Grime Music: Background information when reading African Europeans

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African Europeans

An Untold History

by Olivette Otele

African Europeans by Olivette Otele X
African Europeans by Olivette Otele
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  • First Published:
    May 2021, 304 pages

    Aug 29, 2023, 304 pages


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Book Reviewed by:
Peggy Kurkowski
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Grime Music

This article relates to African Europeans

Print Review

Graphic featuring the word grime repeated in different colorsAs Olivette Otele references in her book African Europeans: An Untold History, many Black British artists find music to be an effective and far-reaching medium in which to address and explore their heritage and life experiences as people of color. Grime music has become one of the hottest and most vibrant genres to emerge in the UK in the last two decades. Born in the early 2000s, grime takes its inspiration from a wide range of music genres, such as hip hop, electronic, dancehall and garage.

Grime's most noticeable features include its distinct machine-gun-like rapping over a rapid breakbeat of around 130 beats per minute with an element of electronic sounds mixed in. UK artist Wiley, aka Eskiboy, is recognized as one of the major pioneers of the genre, and when it first emerged it was referred to as "Eskibeat" in honor of Wiley's unique style. Other pioneering artists in the genre include Skepta, JME and Dizzee Rascal. While rooted in East London, grime has spread its branches throughout the UK, and artists across the country bring their own unique regional flavor to their music. Current favorites on the grime scene are artists such as Stormzy, Dave, Bugzy Malone, Aitch and Lady Leshurr. It is a mostly male-dominated music scene at the current time, but superstars like Lady Leshurr promise an opening for women who have the courage to work in an industry that too often sexualizes female artists. Stormzy uses his platform to highlight racial inequality and pledged a £10 million (about US$14 million) donation to racial justice and Black empowerment organizations in 2020 after the police murder of George Floyd in the US. Discussing the donation, Stormzy told the press, "The uncomfortable truth that our country continuously fails to recognise and admit, is that black people in the UK have been at a constant disadvantage in every aspect of life - simply due to the colour of our skin."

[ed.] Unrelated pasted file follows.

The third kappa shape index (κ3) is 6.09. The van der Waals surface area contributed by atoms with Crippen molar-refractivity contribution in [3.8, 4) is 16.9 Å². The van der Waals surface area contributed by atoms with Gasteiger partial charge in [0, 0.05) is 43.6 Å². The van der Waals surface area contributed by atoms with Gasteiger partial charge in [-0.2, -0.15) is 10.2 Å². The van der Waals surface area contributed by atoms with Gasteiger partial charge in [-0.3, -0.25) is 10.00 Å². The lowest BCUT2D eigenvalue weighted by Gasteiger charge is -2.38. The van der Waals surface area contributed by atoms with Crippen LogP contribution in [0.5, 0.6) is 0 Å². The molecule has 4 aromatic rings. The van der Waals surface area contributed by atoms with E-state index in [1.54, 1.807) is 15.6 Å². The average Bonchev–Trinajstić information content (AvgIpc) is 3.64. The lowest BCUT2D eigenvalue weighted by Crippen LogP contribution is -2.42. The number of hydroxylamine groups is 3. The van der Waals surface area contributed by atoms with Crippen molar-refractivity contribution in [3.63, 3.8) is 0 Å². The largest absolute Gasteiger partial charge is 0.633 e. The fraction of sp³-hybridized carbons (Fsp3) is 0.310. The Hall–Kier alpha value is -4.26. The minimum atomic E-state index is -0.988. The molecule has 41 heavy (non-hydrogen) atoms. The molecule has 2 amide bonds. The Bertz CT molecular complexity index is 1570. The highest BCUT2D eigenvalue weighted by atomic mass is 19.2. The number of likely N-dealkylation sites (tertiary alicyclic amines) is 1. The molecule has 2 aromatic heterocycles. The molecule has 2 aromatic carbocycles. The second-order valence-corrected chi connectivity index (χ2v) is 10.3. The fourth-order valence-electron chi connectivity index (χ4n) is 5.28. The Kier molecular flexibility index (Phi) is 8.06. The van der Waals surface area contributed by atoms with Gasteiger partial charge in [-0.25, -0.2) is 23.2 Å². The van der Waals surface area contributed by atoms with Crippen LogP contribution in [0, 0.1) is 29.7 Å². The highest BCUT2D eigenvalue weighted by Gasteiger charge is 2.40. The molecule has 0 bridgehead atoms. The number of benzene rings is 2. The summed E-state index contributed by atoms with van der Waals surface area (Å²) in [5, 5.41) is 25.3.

Much like rap music in the U.S., grime is controversial. Song lyrics often describe the experiences of young Black Britons living in deprived areas of their cities, finding the means to survive. The very name signals its raw, dirty and gritty aspects. With the alarming increase in knife crime in the UK in recent years, some grime artists have been banned from performing in Britain. Indeed, going back to the early to mid-2000s, government authorities have called grime rap lyrics "appalling" and claimed many grime musicians glamorized killing. It is the most recent incarnation of grime music that calls itself "UK drill" that seems to be the most troubling. As the New Yorker reported in 2018:

"Where grime is verbose and cathartic, U.K. drill traffics in a cool heartlessness, a sense of menace that wafts and oozes. Authorities have been troubled by drill's singular lyrical fixation on slashings and stabbings, and by episodes in which gang attacks were prompted, if not prophesied, by songs. U.K. drill is unusually grim, suffused with a nihilism that expects little of tomorrow."

But artists counter that their lyrics capture what daily life is like on the streets. In many ways, grime music is an empowering political outlet in a place where Black voices feel marginalized and ignored. "Grime is more than just a genre of music: it's a form of political and social rebellion," wrote Morgan McMillan in The Edge magazine in 2020. Indeed, many Black British grime artists view their art as a means to bring racism and discrimination in the UK to the forefront of social consciousness.

To get a sense of the grime sound, check out the video below featuring Wiley's 2007 song "Eskiboy."

Grime music graphic, courtesy of Hip Hop Database

Filed under Music and the Arts

Article by Peggy Kurkowski

This article relates to African Europeans. It first ran in the July 14, 2021 issue of BookBrowse Recommends.

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